Translatable but Debatable - Nidbakh

Encouraging eleventh-graders to enroll for an educational trip to Poland, a Hebrew letter quoted in Wiktionary says that the trip will surely add an important נדבך (nidbakh) to them personally as citizens of the sovereign state of Israel.

The word nidbakh goes back to the Book of Ezra, where King James translates it as “row”:  “Let the house be builded, the place where they offered sacrifices, and let the foundations thereof be strongly laid; the height thereof threescore cubits, and the breadth thereof threescore cubits; with three rows of great stones, and a row of new timber...”

In everyday street Hebrew, a row of stones or timber would be a shura, like a row of anything else, but nidbakh is still used as a special and handsome word for a constituent row of stones, timber, bricks, ice, or whatever else you're making your walls from.

It's a word that can be pluralized either way:  nidbakhim or nidbakhot.

Nidbakh is also a family name, and one of the second generation of amoraim was Ashiyan Bar Nidbakh.

The word derives from Aramaic — the dictionary mentions Akkadian as well — and as far as I know, it came down to us as the only word in its family.  No other traditional Hebrew words seem to share the same root.  However, quotes poet Uri Zvi Greenberg using the root in a reflexive verb:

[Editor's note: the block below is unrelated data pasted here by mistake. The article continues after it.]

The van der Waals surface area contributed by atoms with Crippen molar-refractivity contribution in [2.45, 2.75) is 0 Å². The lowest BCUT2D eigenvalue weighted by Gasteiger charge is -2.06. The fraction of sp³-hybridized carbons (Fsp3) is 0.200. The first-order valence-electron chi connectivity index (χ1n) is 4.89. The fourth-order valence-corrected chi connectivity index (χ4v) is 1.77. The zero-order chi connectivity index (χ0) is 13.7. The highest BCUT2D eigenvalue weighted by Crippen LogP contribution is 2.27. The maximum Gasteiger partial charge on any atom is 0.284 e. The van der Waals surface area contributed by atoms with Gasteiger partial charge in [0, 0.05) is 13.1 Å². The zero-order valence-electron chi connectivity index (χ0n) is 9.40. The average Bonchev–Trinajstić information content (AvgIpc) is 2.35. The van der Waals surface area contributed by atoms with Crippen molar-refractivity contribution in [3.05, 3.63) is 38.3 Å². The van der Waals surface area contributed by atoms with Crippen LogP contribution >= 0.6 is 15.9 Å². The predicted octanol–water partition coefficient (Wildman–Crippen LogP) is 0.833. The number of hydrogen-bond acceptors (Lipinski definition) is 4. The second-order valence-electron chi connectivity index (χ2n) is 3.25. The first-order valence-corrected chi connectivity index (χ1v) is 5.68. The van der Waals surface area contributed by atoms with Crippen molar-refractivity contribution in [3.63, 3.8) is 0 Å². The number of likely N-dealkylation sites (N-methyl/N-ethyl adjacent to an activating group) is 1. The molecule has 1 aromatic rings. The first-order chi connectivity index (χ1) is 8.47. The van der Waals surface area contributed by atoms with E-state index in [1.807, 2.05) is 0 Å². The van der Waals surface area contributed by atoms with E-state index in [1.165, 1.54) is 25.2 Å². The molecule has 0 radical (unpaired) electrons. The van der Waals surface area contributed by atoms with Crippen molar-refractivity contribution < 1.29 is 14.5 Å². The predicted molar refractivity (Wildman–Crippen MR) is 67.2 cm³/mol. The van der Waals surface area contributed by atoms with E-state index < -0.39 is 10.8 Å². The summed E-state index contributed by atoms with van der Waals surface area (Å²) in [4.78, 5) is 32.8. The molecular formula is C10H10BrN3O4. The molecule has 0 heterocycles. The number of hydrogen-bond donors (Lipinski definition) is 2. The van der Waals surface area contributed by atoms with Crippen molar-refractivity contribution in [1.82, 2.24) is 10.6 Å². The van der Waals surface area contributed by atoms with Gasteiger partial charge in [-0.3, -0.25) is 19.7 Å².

מהרוגי מלכות ללא ספור מתנדבך ועולה מגדל הגויות העברי

“From innumerable martyrs, the tower of Hebrew peoplehood rises as it mitnadbekh.”  The dictionary interprets mitnadbekh as to mount up tier by tier.

In English too, there’s a handsome word for a row or tier of stones in a wall; it’s called a “course.”

But the usage that can complicate a translation is the figurative one, as in the trip to Poland.  You couldn’t say that the trip adds a course to the students’ self-image as Israelis, or adds a row.  As a metaphor there, a tier might barely pass and a layer (which is also listed in dictionaries for nidbakh) might pass more easily although the image of a person acquiring layers might invoke unwanted connotations of protection or concealment where what’s meant is enhancement.

Departing from literal translations, it might come more naturally in English to say that a trip to Poland adds a “dimension” to the student's identity.  Or simply that the identity is “reinforced,” but a nidbakh likely involves new content whereas reinforcement doesn’t necessarily.  Completely reversing the metaphor, you could say that the trip adds depth, or a layer of depth, while literally a new nidbakh would normally add height.

Thanks to Perry Zamek for raising the word as a topic.  I certainly haven’t covered all its aspects, so please feel free to use the space below to add a nidbakh to the discussion.  But if there’s another word you’d like discussed, please write to me at and we’ll see about giving it a page of its own.

Mark L. Levinson

Born 1948 a few trolley stops from Boston, Massachusetts. Bachelor's degree from Harvard College. Moved to Israel in 1970. Worked and learned Hebrew on Kibbutz Ramat Hashofet. Moved to Haifa and worked teaching English to adults. Did similar work in the army. After discharge, turned to technical writing, initially for Elbit. Then promotional writing for Scitex, and more technical (and occasionally promotional) writing for Edunetics, Daisy Systems (later named Dazix, SEE Technologies, and Summit Design), Memco, and Gilian. Also translated from Hebrew to English, everything from business articles to fiction, filmscripts, and poetry. Served as local chapter president for the Society for Technical Communication, editor of several issues of local literary journals, occasional political columnist and book reviewer for the Jerusalem Post, and husband & father.